Resolving Conflicts with Family Members and Others
Resolving differences of opinion can be an opportunity to reflect on whether the decision you are making is the right decision. Considering the observations and advice of professionals, family members and other interested persons is often helpful, even if that input leads to conclusions different from your own. But after considering that input, you are responsible for the decision.
If someone does not recognize your authority to make decisions for the protected person — it might be a family member, doctor or financial adviser continuing to argue for a course of action that you have decided against — you should assert yourself, reminding them that the court has appointed you and that by law you are the person responsible for these decisions. If the conflict continues, you should seek legal advice, and you may need to ask the court for directions. For help finding legal advice, see our page on Finding Legal Help. For more information about asking the court for instructions, see our page on Proceedings After the Appointment of a Guardian or Conservator. When the situation is serious, it is important to seek help quickly.
Healthcare providers may be caught in the middle if you decide on one treatment and someone (the protected person's family, partner or friend) wants something different. Being an advocate can be difficult, especially when others object to the decisions you are making. Communication is essential. Talking about difficult topics with family members, healthcare providers, and others who are involved should help everyone focus on the protected person's needs, values and preferences.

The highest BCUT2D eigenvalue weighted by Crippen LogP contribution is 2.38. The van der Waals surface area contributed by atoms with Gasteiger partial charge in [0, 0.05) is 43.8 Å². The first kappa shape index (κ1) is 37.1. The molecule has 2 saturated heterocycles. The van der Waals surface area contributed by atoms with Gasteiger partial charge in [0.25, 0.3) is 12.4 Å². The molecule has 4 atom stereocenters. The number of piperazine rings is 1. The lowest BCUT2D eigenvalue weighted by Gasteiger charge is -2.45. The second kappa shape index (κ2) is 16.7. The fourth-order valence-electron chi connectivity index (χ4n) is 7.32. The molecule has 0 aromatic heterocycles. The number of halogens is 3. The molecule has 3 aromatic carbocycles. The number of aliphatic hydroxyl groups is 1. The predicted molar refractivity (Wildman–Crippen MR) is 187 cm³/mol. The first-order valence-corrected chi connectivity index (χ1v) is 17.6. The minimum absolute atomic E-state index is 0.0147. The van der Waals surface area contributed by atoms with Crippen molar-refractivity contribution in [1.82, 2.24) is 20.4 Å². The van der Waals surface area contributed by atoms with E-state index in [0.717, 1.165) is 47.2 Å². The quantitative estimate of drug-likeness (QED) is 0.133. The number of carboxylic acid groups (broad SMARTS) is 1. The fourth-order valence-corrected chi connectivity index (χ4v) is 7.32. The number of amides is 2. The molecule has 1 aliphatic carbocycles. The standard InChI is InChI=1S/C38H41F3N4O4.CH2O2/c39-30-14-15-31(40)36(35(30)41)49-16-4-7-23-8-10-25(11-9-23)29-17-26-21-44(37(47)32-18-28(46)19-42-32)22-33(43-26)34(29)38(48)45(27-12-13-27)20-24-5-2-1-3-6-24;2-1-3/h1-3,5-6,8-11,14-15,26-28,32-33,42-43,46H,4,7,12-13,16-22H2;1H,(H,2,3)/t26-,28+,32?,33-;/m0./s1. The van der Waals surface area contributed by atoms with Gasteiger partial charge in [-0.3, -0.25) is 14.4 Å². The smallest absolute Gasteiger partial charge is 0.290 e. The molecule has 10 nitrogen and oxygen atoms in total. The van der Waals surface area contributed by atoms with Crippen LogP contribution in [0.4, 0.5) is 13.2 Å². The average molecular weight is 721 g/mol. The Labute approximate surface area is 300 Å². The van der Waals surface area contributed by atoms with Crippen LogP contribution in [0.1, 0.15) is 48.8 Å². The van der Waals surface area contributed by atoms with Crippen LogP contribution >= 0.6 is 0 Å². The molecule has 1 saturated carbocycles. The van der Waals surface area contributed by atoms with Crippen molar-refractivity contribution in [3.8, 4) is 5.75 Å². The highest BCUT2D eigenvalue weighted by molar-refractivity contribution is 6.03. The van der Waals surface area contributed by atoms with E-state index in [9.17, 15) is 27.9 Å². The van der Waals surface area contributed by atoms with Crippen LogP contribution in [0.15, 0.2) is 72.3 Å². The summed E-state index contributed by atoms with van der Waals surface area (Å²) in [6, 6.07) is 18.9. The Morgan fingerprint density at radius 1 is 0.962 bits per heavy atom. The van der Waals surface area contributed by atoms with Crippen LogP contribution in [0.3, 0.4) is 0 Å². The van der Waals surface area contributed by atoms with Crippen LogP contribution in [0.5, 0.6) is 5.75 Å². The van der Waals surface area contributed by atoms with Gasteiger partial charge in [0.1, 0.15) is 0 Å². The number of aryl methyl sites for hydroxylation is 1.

Conflicts may arise about the cost of the protected person's care or about how you are managing the protected person's estate. No one but the protected person has a right to the protected person's money and property during his or her lifetime. If anyone expresses concern about the cost of care or how you are managing the estate, consider their comments in light of what the protected person can afford and decisions that the protected person would make, but remember that you should manage the protected person's care for the protected person's benefit, not preserve the estate for others to inherit.
Mediation may be a good way to settle conflicts. For more information, see our page on Mediation.
Conflicts may arise with the protected person who has enough capacity to express a preference. Even a guardian or conservator with full authority should consult with the protected person, encourage him or her to participate in the decision making process, to make suggestions, and to express concerns, values and preferences. If the protected person's wishes will not cause harm, you should do as the protected person requests. You may gain the protected person's trust by explaining what you are doing and why. By discussing with the protected person what is going on, you will make the protected person feel included.
Another way to reduce conflicts with the protected person is to give him or her responsibility in areas s/he can handle.
If you feel the protected person would better accept the authority of someone else, you should consider asking the judge to let you resign and appoint someone else. For more information see our page on Resignation or Removal of a Guardian or Conservator.